John Bull (center) goes shopping for cotton in an 1861 cartoon from Frank Leslie’s Illustrated Newspaper. The proprietor of “Davis & Co.” urges Bull to “break the door open” (i.e., lift the blockade). John Bull declines, saying, “I’ll wait till yer open the door yourself, or that man with the club [the U.S. Navy] opens it for you.” Meanwhile, India (right) is eager to make the sale.
Over at The Atlantic, Sven Beckert has an essay up, based on his book, Empire of Cotton: A Global History. It’s a good read, and well worth your time. Coming as it does on the heels of Edward Baptist’s The Half Has Never Been Told: Slavery and the Making of American Capitalism and Jürgen Osterhammel’s The Transformation of the World: A Global History of the Nineteenth Century, 2014 seems to be the year when broader studies of cotton, slavery, and their role in the new global economy rose to the forefront.
Southern planters understood that their cotton kingdom rested not only on plentiful land and labor, but also upon their political ability to preserve the institution of slavery and to project it into the new cotton lands of the American West. Continued territorial expansion of slavery was vital to secure both its economic, and even more so its political viability, threatened as never before by an alarmingly sectional Republican Party. Slave owners understood the challenge to their power over human chattel represented by the new party’s project of strengthening the claims of power between the national state and its citizens—an equally necessary condition for its free labor and free soil ideology.
Yet from a global perspective, the outbreak of war between the Confederacy and the Union in April 1861 was a struggle not only over American territorial integrity and the future of its “peculiar institution,” but also over global capitalism’s dependence on slave labor across the world. The Civil War in the United States was an acid test for the entire industrial order: Could it adapt to the even temporary loss of its providential partner—the expansive, slave-powered antebellum United States—before social chaos and economic collapse brought their empire to ruins?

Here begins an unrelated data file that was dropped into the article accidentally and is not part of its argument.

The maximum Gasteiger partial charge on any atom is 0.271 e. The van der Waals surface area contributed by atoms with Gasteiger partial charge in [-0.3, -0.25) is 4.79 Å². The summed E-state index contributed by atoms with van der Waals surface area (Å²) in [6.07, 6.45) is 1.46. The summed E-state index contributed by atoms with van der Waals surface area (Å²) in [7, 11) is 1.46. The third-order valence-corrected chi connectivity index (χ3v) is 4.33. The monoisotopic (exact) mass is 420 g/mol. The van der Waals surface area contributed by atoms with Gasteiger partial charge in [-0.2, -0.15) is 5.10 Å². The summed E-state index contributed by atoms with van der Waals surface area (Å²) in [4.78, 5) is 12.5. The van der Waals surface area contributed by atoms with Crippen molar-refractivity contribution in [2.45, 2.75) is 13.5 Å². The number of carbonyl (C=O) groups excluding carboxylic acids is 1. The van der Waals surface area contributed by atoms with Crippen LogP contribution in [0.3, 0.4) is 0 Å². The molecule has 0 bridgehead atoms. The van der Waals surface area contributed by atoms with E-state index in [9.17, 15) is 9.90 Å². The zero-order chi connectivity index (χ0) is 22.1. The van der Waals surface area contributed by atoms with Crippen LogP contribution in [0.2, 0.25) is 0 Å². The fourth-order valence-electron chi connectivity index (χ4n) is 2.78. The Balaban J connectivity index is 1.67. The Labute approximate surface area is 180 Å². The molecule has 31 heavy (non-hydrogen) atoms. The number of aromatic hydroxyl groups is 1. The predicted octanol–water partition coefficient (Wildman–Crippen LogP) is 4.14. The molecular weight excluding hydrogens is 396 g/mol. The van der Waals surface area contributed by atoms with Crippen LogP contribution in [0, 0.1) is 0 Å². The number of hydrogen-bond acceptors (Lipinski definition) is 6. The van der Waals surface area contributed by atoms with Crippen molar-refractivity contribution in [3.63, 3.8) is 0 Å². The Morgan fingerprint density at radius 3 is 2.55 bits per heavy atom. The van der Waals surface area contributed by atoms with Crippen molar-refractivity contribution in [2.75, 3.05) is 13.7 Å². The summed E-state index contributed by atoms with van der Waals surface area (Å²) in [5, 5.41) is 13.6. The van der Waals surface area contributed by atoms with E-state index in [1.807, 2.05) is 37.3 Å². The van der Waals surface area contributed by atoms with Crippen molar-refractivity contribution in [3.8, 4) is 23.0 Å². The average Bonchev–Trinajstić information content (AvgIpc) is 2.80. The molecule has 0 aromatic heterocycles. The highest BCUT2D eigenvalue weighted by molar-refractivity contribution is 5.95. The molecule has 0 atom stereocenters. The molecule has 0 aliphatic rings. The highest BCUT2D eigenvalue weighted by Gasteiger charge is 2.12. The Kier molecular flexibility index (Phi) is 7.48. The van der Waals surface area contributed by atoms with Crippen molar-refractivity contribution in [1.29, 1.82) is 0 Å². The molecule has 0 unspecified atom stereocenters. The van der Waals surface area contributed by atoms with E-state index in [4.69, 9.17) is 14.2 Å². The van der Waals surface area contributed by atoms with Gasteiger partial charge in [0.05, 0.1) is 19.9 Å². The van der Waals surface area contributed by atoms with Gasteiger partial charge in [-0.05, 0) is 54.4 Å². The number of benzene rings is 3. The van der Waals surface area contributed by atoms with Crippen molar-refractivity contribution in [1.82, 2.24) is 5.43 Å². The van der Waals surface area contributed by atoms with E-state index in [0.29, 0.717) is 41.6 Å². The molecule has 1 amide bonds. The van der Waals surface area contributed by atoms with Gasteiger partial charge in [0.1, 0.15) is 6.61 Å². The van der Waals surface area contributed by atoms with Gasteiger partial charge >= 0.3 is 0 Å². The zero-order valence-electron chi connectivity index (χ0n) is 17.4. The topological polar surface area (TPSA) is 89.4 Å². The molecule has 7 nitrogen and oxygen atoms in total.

The day of reckoning arrived on April 12, 1861. On that spring day, Confederate troops fired on the federal garrison at Fort Sumter, South Carolina. It was a quintessentially local event, a small crack in the world’s core production and trade system, but the resulting crisis illuminated brilliantly the underlying foundations of the global cotton industry and with it of capitalism.
The outbreak of the Civil War severed in one stroke the global relationships that had underpinned the worldwide web of cotton production and global capitalism since the 1780s. In an effort to force British diplomatic recognition, the Confederate government banned all cotton exports. By the time the Confederacy realized this policy was doomed, a northern blockade effectively kept most cotton from leaving the South. Though smuggling persisted, and most smugglers’ runs succeeded, the blockade’s deterrent effects removed most cotton-carrying ships from the southern trade. Consequently, exports to Europe fell from 3.8 million bales in 1860 to virtually nothing in 1862. The effects of the resulting “cotton famine,” as it came to be known, quickly rippled outward, reshaping industry—and the larger society—in places ranging from Manchester to Alexandria. With only slight hyperbole, the Chamber of Commerce in the Saxon cotton manufacturing city of Chemnitz reported in 1865 that “never in the history of trade have there been such grand and consequential movements as in the past four years.”
A mad scramble to secure cotton for European industry ensued. The effort was all the more desperate as no one could predict when the war would end and when, if ever, cotton production would revive in the American South. “What are we to do,” asked the editors of the Liverpool Mercury in January 1861, if “this most precarious source of supply should suddenly fail us?” Once it did fail, this question was foremost on the minds of policy makers, merchants, manufacturers, workers, and peasants around the globe.
In the end, secession not only didn’t result in the coronation of King Cotton, but in fact spurred Europe to look to other sources of the staple. Go read Beckert’s whole piece.
At the west end of Galveston Island lies San Luis Pass, a half-mile-wide channel between West Galveston Bay and the Gulf of Mexico. Deep-draft vessels could not get safely over the bar across its entrance, but it was a popular spot for smaller, mostly sailing vessels running in and out of West Bay. And consequently, it was a headache for the U.S. Navy, that never seemed to have enough ships to watch every part of the coast continuously.